Logan Moore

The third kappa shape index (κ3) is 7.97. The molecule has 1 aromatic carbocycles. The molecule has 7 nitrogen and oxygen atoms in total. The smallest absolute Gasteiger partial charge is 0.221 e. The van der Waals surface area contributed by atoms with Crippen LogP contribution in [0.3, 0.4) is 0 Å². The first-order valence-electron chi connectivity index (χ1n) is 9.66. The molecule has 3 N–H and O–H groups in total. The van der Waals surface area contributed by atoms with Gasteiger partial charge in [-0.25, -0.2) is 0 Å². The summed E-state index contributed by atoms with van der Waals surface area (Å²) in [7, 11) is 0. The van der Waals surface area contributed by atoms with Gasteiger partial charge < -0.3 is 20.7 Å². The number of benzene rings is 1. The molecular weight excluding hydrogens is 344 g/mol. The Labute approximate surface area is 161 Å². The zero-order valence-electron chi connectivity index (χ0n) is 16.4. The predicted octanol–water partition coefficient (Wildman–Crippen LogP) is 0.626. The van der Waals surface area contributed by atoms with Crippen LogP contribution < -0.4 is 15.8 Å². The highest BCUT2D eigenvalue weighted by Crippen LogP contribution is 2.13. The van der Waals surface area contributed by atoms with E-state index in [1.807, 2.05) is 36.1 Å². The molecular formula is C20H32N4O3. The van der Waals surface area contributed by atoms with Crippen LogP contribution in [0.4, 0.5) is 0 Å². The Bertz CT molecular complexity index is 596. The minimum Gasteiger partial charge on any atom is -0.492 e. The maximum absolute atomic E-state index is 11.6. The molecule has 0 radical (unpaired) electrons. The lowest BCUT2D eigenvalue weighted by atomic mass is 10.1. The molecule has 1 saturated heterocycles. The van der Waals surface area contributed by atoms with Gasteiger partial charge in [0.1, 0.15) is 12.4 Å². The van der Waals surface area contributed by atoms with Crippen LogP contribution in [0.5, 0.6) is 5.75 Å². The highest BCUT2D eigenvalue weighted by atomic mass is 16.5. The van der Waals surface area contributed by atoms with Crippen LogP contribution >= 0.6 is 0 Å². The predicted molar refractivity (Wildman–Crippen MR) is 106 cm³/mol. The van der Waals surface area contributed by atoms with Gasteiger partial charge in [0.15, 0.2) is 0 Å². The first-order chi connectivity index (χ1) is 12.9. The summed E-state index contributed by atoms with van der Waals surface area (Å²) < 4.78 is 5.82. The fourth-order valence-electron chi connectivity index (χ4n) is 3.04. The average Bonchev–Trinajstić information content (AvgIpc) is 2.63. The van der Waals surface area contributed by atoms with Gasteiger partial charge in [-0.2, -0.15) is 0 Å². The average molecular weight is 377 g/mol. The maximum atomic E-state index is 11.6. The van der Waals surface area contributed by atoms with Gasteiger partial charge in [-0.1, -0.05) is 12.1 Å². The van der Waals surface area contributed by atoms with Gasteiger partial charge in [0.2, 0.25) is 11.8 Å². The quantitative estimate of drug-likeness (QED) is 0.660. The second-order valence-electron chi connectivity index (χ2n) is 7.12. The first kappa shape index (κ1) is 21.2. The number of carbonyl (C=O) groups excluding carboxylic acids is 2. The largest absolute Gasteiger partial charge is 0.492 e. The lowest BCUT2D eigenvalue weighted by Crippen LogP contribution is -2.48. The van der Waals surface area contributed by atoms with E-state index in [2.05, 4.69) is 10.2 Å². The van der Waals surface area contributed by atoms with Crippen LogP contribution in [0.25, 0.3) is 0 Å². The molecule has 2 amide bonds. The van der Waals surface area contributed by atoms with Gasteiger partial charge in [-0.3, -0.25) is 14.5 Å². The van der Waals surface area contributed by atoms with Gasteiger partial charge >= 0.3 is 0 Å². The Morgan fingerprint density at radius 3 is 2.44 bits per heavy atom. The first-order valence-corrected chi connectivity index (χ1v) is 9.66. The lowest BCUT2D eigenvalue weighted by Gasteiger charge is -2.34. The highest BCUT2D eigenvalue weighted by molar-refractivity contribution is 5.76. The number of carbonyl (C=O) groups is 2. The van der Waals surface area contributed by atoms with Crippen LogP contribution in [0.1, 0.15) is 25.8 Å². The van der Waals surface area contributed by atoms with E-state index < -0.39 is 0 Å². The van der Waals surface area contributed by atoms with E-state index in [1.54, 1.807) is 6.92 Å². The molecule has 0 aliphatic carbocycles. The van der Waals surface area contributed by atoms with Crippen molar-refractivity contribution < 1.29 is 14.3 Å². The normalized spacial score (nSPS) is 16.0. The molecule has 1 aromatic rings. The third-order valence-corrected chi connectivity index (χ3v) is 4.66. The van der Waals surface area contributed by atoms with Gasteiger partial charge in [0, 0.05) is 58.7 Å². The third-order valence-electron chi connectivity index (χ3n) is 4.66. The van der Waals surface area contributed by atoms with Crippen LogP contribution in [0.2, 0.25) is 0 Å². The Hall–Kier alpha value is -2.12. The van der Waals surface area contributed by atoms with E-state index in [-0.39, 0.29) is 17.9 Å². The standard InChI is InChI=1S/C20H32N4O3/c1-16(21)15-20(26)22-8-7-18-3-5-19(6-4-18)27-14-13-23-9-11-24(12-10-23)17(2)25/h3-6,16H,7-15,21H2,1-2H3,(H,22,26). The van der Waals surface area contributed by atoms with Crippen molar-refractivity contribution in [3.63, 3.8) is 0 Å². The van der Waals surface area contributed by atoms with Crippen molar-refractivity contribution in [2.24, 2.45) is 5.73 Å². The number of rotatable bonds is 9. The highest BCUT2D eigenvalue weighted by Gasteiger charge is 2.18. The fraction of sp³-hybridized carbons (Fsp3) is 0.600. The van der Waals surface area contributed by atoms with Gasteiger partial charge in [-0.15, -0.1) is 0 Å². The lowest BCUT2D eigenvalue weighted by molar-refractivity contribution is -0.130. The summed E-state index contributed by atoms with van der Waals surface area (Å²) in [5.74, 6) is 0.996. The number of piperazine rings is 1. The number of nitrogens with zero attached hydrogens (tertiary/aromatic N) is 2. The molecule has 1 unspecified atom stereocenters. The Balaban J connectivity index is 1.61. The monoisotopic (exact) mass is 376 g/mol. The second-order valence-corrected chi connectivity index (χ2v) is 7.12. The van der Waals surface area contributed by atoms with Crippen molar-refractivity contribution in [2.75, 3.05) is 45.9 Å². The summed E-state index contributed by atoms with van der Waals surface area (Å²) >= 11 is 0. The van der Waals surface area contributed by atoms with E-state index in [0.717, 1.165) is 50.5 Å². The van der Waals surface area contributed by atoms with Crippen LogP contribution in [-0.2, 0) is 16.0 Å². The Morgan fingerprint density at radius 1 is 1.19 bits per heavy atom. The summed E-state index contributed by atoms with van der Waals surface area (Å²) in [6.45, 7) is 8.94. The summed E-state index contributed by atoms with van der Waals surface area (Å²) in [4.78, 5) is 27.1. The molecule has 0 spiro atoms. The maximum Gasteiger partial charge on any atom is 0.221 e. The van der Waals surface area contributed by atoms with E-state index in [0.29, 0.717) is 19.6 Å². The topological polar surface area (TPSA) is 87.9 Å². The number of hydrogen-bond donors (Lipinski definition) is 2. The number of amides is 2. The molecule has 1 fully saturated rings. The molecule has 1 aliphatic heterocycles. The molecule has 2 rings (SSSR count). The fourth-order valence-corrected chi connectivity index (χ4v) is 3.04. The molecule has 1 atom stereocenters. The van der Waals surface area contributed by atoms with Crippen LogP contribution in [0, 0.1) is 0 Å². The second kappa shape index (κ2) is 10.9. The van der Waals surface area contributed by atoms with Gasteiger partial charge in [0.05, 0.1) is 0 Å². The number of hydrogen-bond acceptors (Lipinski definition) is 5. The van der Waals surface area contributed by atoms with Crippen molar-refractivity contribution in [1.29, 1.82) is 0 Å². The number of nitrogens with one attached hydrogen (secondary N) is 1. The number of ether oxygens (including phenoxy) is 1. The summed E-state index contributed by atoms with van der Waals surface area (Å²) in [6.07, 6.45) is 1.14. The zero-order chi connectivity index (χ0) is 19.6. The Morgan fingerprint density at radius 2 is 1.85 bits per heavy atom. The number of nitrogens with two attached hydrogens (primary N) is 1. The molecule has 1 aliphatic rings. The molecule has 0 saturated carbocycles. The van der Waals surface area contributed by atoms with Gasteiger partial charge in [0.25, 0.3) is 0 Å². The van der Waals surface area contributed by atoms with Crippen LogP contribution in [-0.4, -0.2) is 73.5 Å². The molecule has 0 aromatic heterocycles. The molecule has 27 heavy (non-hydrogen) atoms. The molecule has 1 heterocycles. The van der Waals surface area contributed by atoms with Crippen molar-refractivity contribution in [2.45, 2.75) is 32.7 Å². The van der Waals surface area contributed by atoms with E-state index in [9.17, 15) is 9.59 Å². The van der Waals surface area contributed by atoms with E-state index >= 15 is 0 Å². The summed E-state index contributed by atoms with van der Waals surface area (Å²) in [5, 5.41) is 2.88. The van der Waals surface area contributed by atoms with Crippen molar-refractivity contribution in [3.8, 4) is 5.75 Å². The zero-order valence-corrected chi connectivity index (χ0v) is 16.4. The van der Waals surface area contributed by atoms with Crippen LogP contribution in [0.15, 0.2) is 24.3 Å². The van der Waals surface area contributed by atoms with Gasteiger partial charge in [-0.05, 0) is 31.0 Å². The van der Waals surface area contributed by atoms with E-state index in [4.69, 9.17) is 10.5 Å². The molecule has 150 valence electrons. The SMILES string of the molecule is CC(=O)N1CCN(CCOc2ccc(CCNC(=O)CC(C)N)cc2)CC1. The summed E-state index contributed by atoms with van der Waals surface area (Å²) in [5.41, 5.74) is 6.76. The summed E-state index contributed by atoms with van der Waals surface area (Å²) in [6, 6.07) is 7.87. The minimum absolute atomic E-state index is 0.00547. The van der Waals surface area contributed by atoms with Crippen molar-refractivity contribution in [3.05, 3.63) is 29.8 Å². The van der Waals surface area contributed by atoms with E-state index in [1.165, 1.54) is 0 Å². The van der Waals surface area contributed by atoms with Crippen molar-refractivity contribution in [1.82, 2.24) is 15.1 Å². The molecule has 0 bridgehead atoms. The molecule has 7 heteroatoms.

Brett Jones turned fifteen years old the summer before he was set to start high school. Twenty-three days later, he was arrested and charged as an adult. Now, he will spend the rest of his life behind bars. In the United States, a fifteen-year-old child cannot legally vote, drink alcohol, or – in most states – drive a car without adult supervision. That same fifteen-year-old, however, who is not considered responsible enough to buy a ticket to an R-rated movie, may be sentenced to life in prison without the opportunity for parole (“LWOP”). Not only is the United States the only nation which permits LWOP sentences for fifteen-year-olds, but the decision of the Supreme Court of the United States in Brett Jones’s case makes it clear that a sentencing judge does not even need to find that juveniles like Jones are “irreparably corrupt” or incapable of reform before imposing the harshest sentence available.

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